When: Depends on the situation
In both the situations mentioned above, it is important not to jump to conclusions without proper intelligence. Decisions based on leadership changes in the competitors’ organizations require thorough market research, in addition to some time to strategize. However, make sure you don’t wait so long that you lose the opportunity. When you find the right moment, take action.
4. Competitors’ News
What: Competitor’s news coverage
Tracking competitors' news coverage can tell you a lot about what’s going on in their organization. Both positive and negative news can help you build strategies, and can serve as talking points for your organization when communicating with clients, customers and prospects.
Let’s say your competitor has partnered with another organization to improve their product. This means you’ll have to soon make changes either in your product strategy, or the product itself. On the other hand, negative news like faulty products, salary cuts, or a data breach can be used to your advantage, as proof of your dominance. In the case of the first instance, competitive intelligence needs to be delivered to your leadership and product teams, and in the second instance, every team and stakeholders should be provided with the insights, including product, marketing, sales, and customer success teams, so that they can use it to their function’s benefit.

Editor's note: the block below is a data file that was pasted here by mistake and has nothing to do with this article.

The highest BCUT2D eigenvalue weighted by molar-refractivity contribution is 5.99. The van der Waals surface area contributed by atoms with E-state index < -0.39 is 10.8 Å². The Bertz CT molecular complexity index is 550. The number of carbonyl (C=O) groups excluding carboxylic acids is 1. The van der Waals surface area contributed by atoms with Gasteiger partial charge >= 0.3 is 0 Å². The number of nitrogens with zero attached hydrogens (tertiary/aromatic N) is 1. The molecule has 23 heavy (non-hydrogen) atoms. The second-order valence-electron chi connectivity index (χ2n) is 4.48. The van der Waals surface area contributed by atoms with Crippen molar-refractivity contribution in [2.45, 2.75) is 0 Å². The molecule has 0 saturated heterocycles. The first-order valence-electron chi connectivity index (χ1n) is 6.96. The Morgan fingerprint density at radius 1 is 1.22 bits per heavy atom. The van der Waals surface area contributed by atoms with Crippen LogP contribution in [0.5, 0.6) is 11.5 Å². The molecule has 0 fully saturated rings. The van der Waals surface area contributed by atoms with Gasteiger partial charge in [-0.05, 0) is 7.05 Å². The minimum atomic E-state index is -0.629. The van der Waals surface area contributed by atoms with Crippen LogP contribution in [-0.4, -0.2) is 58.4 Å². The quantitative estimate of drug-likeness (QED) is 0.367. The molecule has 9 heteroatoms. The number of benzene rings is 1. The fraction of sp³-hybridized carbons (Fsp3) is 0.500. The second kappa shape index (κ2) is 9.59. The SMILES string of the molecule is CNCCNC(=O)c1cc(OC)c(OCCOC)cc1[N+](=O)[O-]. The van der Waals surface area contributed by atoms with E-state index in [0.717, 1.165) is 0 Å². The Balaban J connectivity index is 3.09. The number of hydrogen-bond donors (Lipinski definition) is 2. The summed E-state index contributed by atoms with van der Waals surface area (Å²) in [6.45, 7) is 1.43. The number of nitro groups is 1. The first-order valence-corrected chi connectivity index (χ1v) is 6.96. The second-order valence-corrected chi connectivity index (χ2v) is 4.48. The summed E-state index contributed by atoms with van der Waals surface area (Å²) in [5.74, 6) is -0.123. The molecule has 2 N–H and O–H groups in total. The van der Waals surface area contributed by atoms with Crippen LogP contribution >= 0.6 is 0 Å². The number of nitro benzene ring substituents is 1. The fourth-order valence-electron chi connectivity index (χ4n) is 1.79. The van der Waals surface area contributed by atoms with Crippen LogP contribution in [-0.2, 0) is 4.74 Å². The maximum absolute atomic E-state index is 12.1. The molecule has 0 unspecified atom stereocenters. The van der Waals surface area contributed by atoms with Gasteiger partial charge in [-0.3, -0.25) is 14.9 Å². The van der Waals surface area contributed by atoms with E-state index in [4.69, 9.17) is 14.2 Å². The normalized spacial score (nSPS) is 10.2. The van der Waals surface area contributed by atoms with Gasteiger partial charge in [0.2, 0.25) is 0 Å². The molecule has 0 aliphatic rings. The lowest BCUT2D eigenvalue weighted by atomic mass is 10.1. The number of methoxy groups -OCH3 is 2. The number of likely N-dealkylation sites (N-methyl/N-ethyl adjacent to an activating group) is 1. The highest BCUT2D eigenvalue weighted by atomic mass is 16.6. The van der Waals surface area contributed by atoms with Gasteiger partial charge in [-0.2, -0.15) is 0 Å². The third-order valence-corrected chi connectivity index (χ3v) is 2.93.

When: Depends on the situation
Negative news coverage has to be capitalized on immediately, while some thorough thought and foresight will go into devising strategies to counter the positive news. Keep gathering intelligence on your competitor and the market environment until you find the right moment and the right strategy.
5. Content Changes and Updates
What: Changes and updates in competitors’ content, on their website or other online sources
The content on a competitor’s website is your number one source of information on them and can grant a plethora of actionable insights.
Whom: Deliver insights primarily to the marketing team, and if required to the executive and product teams as well